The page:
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Marcello Rosa
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Super Étendard Modernisé, Kinetic 1/48

April 9, 2022 · in Aviation · · 15 · 1.3K

Here is one of the first aircraft models I built after rediscovering the hobby, a few years ago. Built out of the box. The plane represented here flew from the Charles de Gaulle in the missions against Libya, in 2011. I tried to reproduce the dirty look the SEMs had during this deployment (a picture of a well worn SEM is included in the gallery, for reference).

I always had a soft spot for the Super Étendard variants, which I find especially beautiful planes, so I was very enthusiastic about building one. In retrospect, this kit should have waited until I gained a little bit more experience, as it has some tricky bits, with special mention to the canopy and horizontal stabiliser.

The clear part with the canopy extends to include not only the frame, but also a bit of the fuselage around it. This should in theory allow for seamless integration, but in reality the fit is not good, so I ended up needing several cycles of filling and sanding, which erased the riveting of the frame and some of the surrounding detail. Not having a riveting tool (I still don't), this meant applying individual tiny holes with a needle, with variable results. All this work, combined with my inexperience, resulted in a less than transparent canopy. Also, the instructions don't alert you about the need to apply a decal inside the canopy before you cement it in place. This decal looks like a pair of pointy triangles, or sharp white lines, in my pictures, best seen in the views from above.

The horizontal stabiliser can be posed in various ways, and I chose to have it "up" as in preparation for takeoff. But this resulted in a hole that required a lot of Vallejo putty. There is also a decal that has to be applied before you affix the horizontal stabilisers (including a photo etch part near their junction with the vertical stabiliser). This is not mentioned in the instructions, which required me to cut that into pieces, and manoeuvre them into location bit by bit.

In summary, I gained a model of a beautiful plane, and a lot of experience.

For additional photos and tips check my web site ( or drop me a message any time.

Reader reactions:
12  Awesome

19 additional images. Click to enlarge.

15 responses

  1. A fantastic result, Marcello! The weathering suits this plane at the particular operating conditions a lot!
    I have the Airfix (reboxed Heller) to build some day, difficult to choose between an Aeronavale and an Armada scheme!

  2. The Argentinian scheme would have saved me a lot of work. But here I have to praise kinetic because the paint calls in the instructions were spot-on, meaning that the decals for the low-vis numbers and text merged seamlessly.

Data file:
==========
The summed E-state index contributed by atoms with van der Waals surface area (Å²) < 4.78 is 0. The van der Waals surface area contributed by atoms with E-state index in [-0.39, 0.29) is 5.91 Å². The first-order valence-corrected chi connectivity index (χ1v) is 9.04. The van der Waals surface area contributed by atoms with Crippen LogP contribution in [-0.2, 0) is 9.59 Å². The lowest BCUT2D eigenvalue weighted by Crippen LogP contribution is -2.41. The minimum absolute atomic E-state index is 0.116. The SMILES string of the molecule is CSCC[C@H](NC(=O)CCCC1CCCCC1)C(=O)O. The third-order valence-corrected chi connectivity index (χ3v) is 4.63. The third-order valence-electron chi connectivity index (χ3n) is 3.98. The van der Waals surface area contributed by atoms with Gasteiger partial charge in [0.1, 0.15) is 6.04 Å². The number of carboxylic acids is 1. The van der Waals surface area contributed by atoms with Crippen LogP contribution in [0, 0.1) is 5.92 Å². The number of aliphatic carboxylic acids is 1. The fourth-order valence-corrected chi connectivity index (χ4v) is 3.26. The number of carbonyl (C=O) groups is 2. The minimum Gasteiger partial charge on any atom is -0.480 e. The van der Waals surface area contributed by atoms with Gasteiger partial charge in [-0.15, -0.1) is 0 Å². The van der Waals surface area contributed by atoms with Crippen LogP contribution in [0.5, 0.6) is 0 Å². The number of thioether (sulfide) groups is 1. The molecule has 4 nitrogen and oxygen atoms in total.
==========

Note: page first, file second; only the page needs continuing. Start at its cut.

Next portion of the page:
3. Superb result, Marcello @marcellorosa1
    The scheme and how you applied it looks fantastic.
    Also the weathering is very nice.

  4. Any time you can say "I gained a lot of experience" you have had a successful project. Nobody learns anything from success (other than they like it).

    This is quite nice-looking and I wouldn't have noticed any of the boo-boo's had you not mentioned them.

  5. Very nice rendition, Marcello. Bravo!

  6. Very pretty model of a beautiful aircraft.

  7. Really nice work. Though the French may have some, um, bizarre ideas when it comes to designing cars, they do have a knack for designing beautiful jets. It comes through in your work on this.

    • I agree with you fully. I have in my stash a Mirage III, which I also consider another beautiful French. I am planning to do that one with Brazilian Air Force markings, in full shiny metal finish.

  8. That is just beautiful Marcello! ? It really makes me want one of those Etendards! Great job sir! ?

  9. I echo all comments above, the Etandart looks magnificent, great camo and weathering.
    As a side note…there’s no such thing as a perfect model for the one builds it

  10. Nice work, Marcello. Thanks for the heads up about the windscreen.

    • I still don't know what would be the solution for that one. What it would really need is for the part to be "opened" manually a bit, by about 1 mm, so it would fit in the matching fuselage slot. Maybe you can do this with hot water, but clear parts are tricky in that respect. If anyone has a suggestion, I'd like to know...

  11. Excellent result despite whatever glitches you mention.

    I've found every model to be a learning experience.

  12. A great-looking model! I would have to say that every model I build counts as a learning experience!

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